Food is another important part of what we have inherited from our ancestors. They created a cuisine that was based on the land in which they lived and the produce that was available, the life they led and the resources that they used. Laws were prescribed (unwritten mostly) about what should be eaten in different seasons. In fact the Hindu shastras also prescribe rules to be observed before, during and after eating food. There are specifications as to what kinds of food should be eaten, in whose company it should be eaten or avoided and what vessels should be used to eat.

Alas, most of these rules are impracticable, discarded and even forgotten in modern times.

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About padmum

You could call me Dame Quixote! I tilt at windmills. I have an opinion on most matters. What I don't have, my husband Raju has in plenty. Writer and story teller, columnist and contributer of articles, blogs, poems, travelogues and essays to Chennai newspapers, national magazines and websites, I review and edit books for publishers and have specialized as a Culinary Editor and contributed content, edited and collaborated on Cookbooks. My other major interest is acting on Tamil and English stage, Indian cinema and TV. I am a wordsmith, a voracious reader, crossword buff and write about India's heritage, culture and traditions. I am interested in Vedanta nowadays.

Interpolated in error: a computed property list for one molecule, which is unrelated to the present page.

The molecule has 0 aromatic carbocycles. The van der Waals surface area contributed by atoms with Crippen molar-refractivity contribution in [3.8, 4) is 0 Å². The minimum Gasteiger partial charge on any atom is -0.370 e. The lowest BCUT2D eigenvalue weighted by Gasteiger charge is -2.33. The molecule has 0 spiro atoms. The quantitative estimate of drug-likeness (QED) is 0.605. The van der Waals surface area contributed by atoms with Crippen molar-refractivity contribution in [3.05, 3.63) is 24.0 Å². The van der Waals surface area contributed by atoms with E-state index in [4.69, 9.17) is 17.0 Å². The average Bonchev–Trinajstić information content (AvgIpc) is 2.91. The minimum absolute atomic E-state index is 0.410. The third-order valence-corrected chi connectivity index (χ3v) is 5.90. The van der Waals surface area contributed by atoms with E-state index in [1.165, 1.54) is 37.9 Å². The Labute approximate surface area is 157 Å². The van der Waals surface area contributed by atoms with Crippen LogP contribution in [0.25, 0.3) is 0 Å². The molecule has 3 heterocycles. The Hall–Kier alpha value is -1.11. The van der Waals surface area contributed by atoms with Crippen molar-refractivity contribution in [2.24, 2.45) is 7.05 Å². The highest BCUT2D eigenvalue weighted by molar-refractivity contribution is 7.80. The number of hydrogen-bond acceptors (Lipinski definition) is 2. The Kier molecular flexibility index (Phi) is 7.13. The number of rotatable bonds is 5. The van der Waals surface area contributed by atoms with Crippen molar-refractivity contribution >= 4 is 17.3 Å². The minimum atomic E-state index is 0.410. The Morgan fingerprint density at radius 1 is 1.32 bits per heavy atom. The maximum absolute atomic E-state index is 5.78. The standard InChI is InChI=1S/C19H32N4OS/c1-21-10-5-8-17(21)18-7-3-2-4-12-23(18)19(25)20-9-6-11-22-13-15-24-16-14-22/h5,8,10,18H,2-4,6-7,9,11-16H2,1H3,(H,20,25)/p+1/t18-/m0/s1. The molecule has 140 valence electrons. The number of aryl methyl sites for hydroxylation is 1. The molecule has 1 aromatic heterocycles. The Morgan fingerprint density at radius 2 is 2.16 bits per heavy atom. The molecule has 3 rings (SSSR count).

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5 Responses to Unwritten Laws of Ancestors

  1. Delirious says:

    I love that one of your scriptural rules is to take care of your mother. That is truly inspired!

    Like

  2. Grannymar says:

    We in the West have almost forgotten how to eat and cook seasonally, and I wonder if it is not in fact the cause of so many of our ailments.

    Like

  3. Rummuser says:

    Our ancestors had the time to indulge in such time consuming activities because they lived essentially in agrarian societies. Our Vedas have provided for escape routes for those out of the agrarian societies too!

    Like

  4. blackwatertown says:

    Don’t mess with the son of the beggar, lest the son of the beggar messes with you. – That’s one from an uncle of mine. It’s an Irish phrase – I can say, but not write, the translation.
    It means, in a nutshell, be careful dicing with someone who has nothing to lose.

    Like

  5. blackwatertown says:

    PS – I’ve added a link to you from my blog.
    PPS – Looking forward to seeing Nitila’s photo.

    Like